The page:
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The Praise Fest on the Wall

The Scripture Reading today is Nehemiah 12:27-42.



This is the last day of Veterans Day Weekend.  Usually we only celebrate one day, but this year we got a Friday parade and a Saturday series of events, and now it is Veterans Day Sunday.  I also appreciate all of you coming out this morning to Chapel and not staying home to view the Colts playing in Germany.


On Memorial Day we “celebrate” the lives lost in all our Nation’s wars.  On Veterans Day we also remember the sacrifices of those who fought in those wars, living or dead.  I hope America never forgets that it was God’s Providence which gave us our victories and the freedoms we enjoy.  It was a “divine cooperative” between the watchful eye of God and the willingness of men and women to risk their lives for the cause.


The passage we are looking at today is very much like Veterans Day.  The “Returned Exiles” celebrate the completion of the “Return to Judah” project.  Believe it or not, it was almost two years ago we started our series on Ezra-Nehemiah.  In the Hebrew Bible they are one single book.  It begins with a call to all the Jews who wished to return to Jerusalem to rebuild their Temple to do so.  We followed these “returned exiles” from arriving in Judah, and clearing the Temple site to the point that they are now ready to dedicate the city wall, a time period of just over 100 yrs.


I see in this story an important lesson for our times.  The Jews were a small people with a glorious past, and not much of a present, either in status or material gain.  Yet they had the picture of an even more glorious future.  The Messiah was coming, and would restore the old glories and expand them to a new worldwide peace.  Their role was to wait and work.  They did do the rebuilding of this small and insignificant city, realizing it would some day be the center of the world.  We live in a time when it seems more people are abandoning the idea of a “God,” much less one who is loving and kind.  Yet we trumpet the message of “God loves all of you, Jew, Gentile; Male, Female; Black, Brown or White; and even Palestinian.”  He has provided salvation to them through His Son, Jesus Christ, born of the offspring of David through Zerubbabel, first governor of the “returned exiles.”


The celebration here in Ch 12, was to praise God for what He had done, through the weak and feeble efforts of those who put their trust in Him.  Note their cooperation.  If God had not acted in the heart of Cyrus the Persian Emperor, the decree allowing the return and temple reestablishment would not have happened.  But it took people of faith to assemble with Zerubbabel, and move 1500 or more miles back to the “rubble” of Jerusalem in order to rebuild.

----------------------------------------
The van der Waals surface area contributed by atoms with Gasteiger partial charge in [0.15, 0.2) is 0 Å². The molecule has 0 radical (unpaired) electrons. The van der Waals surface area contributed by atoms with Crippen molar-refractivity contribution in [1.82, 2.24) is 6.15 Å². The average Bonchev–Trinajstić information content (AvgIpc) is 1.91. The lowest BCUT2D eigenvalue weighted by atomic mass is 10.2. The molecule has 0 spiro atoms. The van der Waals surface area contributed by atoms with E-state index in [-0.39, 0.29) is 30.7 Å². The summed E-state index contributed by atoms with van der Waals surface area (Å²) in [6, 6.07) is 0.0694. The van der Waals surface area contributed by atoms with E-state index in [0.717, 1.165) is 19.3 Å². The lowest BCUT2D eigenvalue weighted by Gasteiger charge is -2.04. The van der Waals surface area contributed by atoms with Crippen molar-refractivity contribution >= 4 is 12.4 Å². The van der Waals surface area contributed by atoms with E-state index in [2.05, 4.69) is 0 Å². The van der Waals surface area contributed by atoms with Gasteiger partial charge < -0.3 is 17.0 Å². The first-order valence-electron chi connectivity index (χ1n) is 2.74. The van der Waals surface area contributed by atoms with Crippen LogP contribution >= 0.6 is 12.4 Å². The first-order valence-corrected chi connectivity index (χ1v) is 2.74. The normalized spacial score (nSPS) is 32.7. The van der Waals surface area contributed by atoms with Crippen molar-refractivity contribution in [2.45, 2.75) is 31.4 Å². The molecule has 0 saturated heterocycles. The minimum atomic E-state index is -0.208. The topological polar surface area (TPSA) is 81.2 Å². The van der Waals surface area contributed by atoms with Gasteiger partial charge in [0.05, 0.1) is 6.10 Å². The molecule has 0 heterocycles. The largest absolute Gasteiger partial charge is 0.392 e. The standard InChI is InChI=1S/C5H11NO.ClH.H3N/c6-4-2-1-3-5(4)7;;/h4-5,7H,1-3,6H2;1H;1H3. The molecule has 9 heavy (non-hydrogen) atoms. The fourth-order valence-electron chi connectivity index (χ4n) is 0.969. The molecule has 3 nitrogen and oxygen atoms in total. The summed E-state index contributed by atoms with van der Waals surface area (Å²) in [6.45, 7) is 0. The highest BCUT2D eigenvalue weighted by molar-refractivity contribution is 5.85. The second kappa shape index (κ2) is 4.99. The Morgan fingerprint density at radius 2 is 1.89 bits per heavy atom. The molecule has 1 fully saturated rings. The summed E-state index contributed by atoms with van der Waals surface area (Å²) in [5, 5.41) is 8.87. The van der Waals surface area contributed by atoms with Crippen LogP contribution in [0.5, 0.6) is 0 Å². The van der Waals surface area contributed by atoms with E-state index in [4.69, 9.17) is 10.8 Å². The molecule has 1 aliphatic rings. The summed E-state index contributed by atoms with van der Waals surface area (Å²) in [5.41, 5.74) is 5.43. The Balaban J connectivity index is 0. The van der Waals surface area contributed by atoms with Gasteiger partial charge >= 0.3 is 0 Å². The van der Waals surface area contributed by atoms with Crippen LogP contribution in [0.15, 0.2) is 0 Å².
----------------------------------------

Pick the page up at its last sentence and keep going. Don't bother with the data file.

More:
Later, when the people were busy in their own lives, Haggai and Zachariah preached a sermon calling on the people to rebuild the Temple.  It was the Lord who moved in the hearts of the people to do the work of rebuilding the Temple (Haggai 1:12).


It was Ezra who came back to the city as a “scribe” or teacher of the Law.  He taught the teachers how to teach the law and the people listened and obeyed.


Finally, Nehemiah arrived to rebuild the wall around the city to make it a city of status and trade.  The people cooperated with him, as he followed God’s leadership to complete the task, even against outward and sometimes inward opposition.


Now was the time of celebration.  Nehemiah organized a great parade made up of two choirs of the leaders and the people (men, women, & children).  He lead half the people in “choir one” up the stairs of the “Dung Gate” and turned and marched around the city wall.  Ezra led “choir two” beginning at the Water Gate and marched the opposite way around the wall.  Both choirs sang as they marched.  Their march culminated in the wall around the Temple itself.  There the choirs became one giant choir, and the sound was heard for miles away from the city itself.


The “little and insignificant city” of Jerusalem was “heard” a long ways away.  Prefiguring what would someday be the glorious city of God.  We, too, live in a world which does not seem to give much glory to God.  When they do, we often wonder “which god” the “worshiper” is referring to.  In this dark era, we still, like the “returned exiles” of old, must wait to see what God is going to do next.  Meanwhile, we know that someday the glories prophesied years ago will indeed come to fruition.  Meanwhile we wait and work. 


God Bless you,

CH Jim Odell


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